A majority of Buffalo voters support the Buffalo Teachers Federation's stance on student absenteeism as it relates to teacher evaluations -- but when it comes to the district losing money or a major university partner as a result, public opinion veers away from the union, a recent survey has found.
The same survey found voters overwhelmingly unhappy with the School Board.
"It doesn't appear that there are any winners. There only appear to be losers in this thing," said local pollster Barry Zeplowitz, who said he decided to conduct the survey independently, without being paid by any person or group.
Five hundred Buffalo voters, over two days last week, answered questions about the board and the teachers union. The margin of error is plus or minus 4.5 percentage points.
The majority of poll respondents throughout the city said they agree with the union specifically regarding its opposition to a teacher-evaluation plan that counts all students, regardless of attendance: 51 percent of those polled agreed with the union, and 38 percent disagreed.
"I would think if more people were aware of the extent of the absentee problem, more people would agree with the union on that," BTF President Philip Rumore said.
Rumore signed a recent version of the plan, which did count all students but set different benchmarks for teachers in schools with severe student attendance problems. His signature, though, was contingent on approval by the union's council of delegates, which never voted on that plan.
When voters were asked in the phone poll about the evaluation issue in the context of consequences, more people opposed than supported the union.
Among those surveyed, 37 percent said they have a positive opinion of the union overall, compared with 42 percent who reported a negative opinion. The rest were not sure.
Opposition to the union was strongest in the Delaware District, where nearly twice as many people said they have a negative opinion of the union. The Lovejoy and North districts were the only ones reporting higher positive than negative opinions. Responses were broken down by the nine Common Council districts, which do not directly correlate to the six school districts in the city.
The state has suspended $5.6 million in federal funds because of the lack of a signed, approvable teacher-evaluation plan, and Johns Hopkins University has said that it will no longer be willing to step in next year to run East and Lafayette high schools for the same reason.
"Basically, the public is marginally supportive of the Buffalo Teachers Federation's position on absenteeism, but they go negative on the loss of money as well as the loss of Johns Hopkins' involvement in helping those two high schools," Zeplowitz said.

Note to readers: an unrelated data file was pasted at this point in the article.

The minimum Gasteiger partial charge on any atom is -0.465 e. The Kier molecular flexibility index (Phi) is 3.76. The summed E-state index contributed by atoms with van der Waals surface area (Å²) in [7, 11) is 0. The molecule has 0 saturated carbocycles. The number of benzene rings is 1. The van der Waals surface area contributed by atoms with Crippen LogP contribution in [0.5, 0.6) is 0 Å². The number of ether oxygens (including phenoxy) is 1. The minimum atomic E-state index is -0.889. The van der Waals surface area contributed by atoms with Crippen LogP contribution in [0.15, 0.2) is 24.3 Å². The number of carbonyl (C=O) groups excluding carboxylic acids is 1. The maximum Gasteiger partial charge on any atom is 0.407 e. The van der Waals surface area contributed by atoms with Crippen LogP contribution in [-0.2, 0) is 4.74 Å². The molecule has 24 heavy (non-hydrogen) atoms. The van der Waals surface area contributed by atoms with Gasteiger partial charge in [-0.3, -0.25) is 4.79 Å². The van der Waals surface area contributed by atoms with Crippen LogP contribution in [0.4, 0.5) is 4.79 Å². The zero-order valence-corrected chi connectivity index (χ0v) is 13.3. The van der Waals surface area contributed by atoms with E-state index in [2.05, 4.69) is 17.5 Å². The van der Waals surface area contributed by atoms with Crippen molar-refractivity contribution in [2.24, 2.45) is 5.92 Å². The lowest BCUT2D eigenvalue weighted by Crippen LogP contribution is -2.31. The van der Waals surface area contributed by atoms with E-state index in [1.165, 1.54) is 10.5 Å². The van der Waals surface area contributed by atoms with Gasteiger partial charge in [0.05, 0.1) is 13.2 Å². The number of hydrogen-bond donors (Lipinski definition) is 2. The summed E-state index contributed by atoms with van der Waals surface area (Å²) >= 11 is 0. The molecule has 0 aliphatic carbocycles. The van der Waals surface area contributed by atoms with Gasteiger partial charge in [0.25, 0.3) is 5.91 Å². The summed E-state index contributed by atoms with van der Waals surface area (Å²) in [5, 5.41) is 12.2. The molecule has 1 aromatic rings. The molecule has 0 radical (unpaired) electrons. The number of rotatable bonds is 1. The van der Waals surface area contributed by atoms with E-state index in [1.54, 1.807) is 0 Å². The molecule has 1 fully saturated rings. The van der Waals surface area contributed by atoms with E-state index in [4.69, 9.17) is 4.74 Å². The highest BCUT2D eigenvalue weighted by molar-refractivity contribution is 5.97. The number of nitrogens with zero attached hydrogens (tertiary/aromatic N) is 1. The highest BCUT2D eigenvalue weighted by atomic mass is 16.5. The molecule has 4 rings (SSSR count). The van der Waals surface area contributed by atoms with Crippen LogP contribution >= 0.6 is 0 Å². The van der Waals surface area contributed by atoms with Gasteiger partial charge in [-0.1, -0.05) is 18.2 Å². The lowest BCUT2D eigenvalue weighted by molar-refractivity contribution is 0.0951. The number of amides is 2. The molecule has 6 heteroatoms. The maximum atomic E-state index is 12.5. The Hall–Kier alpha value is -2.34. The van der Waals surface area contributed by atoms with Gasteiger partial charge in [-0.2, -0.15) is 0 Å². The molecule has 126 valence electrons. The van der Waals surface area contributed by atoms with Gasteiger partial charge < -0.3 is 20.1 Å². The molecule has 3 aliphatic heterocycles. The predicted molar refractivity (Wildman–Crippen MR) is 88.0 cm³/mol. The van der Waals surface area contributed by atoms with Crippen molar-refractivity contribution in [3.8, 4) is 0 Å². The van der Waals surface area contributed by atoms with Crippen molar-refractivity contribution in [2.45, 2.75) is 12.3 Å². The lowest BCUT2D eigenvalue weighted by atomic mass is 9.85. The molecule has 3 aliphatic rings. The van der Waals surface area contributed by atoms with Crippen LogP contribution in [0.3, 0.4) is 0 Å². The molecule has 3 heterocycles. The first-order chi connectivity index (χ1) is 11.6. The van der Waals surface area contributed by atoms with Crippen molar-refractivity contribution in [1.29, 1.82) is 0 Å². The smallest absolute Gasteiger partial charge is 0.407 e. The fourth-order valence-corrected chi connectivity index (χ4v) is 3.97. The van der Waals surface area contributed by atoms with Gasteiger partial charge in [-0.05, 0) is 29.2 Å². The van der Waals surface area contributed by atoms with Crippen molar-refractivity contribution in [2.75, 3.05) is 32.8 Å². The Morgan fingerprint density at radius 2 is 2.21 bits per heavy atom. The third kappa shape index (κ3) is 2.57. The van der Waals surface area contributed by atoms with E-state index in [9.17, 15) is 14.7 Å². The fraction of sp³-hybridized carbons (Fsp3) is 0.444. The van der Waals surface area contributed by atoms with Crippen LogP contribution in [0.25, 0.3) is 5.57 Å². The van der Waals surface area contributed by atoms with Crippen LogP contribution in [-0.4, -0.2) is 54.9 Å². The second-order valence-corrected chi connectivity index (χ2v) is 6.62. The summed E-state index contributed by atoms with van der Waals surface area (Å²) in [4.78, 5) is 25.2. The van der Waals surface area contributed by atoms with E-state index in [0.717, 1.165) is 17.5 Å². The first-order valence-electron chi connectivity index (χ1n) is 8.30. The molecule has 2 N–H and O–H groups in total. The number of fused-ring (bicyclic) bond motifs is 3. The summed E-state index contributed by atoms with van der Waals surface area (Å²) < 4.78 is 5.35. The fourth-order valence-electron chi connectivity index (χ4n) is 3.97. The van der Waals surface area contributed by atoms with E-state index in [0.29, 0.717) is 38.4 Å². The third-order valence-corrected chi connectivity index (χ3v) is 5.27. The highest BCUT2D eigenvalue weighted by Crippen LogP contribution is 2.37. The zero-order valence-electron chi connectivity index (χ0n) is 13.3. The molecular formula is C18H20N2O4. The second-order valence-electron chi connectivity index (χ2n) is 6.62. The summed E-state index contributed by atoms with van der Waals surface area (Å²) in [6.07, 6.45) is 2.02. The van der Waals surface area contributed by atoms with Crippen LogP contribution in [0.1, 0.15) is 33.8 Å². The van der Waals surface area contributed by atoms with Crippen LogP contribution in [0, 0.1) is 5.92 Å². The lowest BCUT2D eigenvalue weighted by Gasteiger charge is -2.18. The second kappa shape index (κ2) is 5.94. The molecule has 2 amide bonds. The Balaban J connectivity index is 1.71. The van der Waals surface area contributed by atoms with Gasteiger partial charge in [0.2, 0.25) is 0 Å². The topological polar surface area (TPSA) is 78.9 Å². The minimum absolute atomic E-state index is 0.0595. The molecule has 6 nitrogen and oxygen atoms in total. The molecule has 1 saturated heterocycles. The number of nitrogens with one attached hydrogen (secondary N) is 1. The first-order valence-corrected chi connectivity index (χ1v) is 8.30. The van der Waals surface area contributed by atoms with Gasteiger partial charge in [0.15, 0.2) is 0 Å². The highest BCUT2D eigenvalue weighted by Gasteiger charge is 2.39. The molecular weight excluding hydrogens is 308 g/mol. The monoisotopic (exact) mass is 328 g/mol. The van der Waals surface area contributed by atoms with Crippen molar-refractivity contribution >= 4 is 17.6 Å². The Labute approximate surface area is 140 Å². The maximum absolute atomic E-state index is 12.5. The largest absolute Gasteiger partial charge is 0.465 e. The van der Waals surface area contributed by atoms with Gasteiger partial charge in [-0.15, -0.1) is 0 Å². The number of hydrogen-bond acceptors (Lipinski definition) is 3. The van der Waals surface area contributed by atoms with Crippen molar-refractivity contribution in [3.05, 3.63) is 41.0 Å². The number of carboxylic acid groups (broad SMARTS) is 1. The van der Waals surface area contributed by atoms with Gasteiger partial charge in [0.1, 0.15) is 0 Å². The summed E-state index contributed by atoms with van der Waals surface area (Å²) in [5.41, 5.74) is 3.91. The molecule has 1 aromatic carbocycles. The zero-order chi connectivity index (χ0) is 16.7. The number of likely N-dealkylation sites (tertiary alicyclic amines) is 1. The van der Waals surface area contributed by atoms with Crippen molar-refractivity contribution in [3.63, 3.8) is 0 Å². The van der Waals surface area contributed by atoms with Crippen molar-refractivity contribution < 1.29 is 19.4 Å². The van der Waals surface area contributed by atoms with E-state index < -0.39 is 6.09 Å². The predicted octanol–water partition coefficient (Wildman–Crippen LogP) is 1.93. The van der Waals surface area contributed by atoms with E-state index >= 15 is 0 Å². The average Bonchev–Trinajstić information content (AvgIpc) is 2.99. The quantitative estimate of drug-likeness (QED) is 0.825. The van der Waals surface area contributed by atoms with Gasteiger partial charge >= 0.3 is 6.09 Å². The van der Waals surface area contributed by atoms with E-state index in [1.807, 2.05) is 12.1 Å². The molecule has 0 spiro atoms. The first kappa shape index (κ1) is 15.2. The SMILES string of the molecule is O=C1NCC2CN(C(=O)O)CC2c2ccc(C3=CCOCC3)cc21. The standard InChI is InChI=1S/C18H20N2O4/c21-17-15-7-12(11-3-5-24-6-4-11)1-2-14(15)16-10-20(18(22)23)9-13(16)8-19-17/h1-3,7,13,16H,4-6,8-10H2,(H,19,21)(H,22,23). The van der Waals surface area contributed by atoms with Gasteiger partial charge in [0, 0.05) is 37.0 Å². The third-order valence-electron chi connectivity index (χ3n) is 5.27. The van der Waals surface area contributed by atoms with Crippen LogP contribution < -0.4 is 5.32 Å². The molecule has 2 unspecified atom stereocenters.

When asked "if you knew that the BTF opposition to the teacher-evaluation plan could cost the school district $5.6 million in school improvement grants," 41 percent agreed with the union, while 44 percent disagreed.
When asked whether people knew that Johns Hopkins "said it could not plan to begin work in September to aid two Buffalo high schools as long as the months-long effort to reach a teacher-evaluation plan remains at an impasse among the district, the BTF and the state Education Department," 35 percent agreed with the union, while 43 percent did not.
Seventy-eight percent of those polled were aware of the teacher-evaluation issue -- an unusually high level of awareness, Zeplowitz said.
Voter disapproval of the School Board was much stronger than disapproval of the union.
Zeplowitz said he first polled voters about the School Board in 2004 -- and the board consistently gets low marks. This time was no exception.
Fifty percent of voters said they do not approve of the job the School Board is doing, compared with 32 percent who said they approve.
The strongest negative feelings were in the Delaware District, where 67 percent indicated disapproval, versus 19 percent approval; the South District: 58 percent disapproval and 34 percent approval; and the Ellicott District, 53 percent disapproval and 30 percent approval. Jason McCarthy represents most of the Delaware District; Louis J. Petrucci, all of the South District; and Mary Ruth Kapsiak, most of the Central District.
The only area where the board got more people approving than disapproving of its job was in the Masten District, where 40 percent approved and 38 percent disapproved. Most of that district is represented by Sharon Belton-Cottman.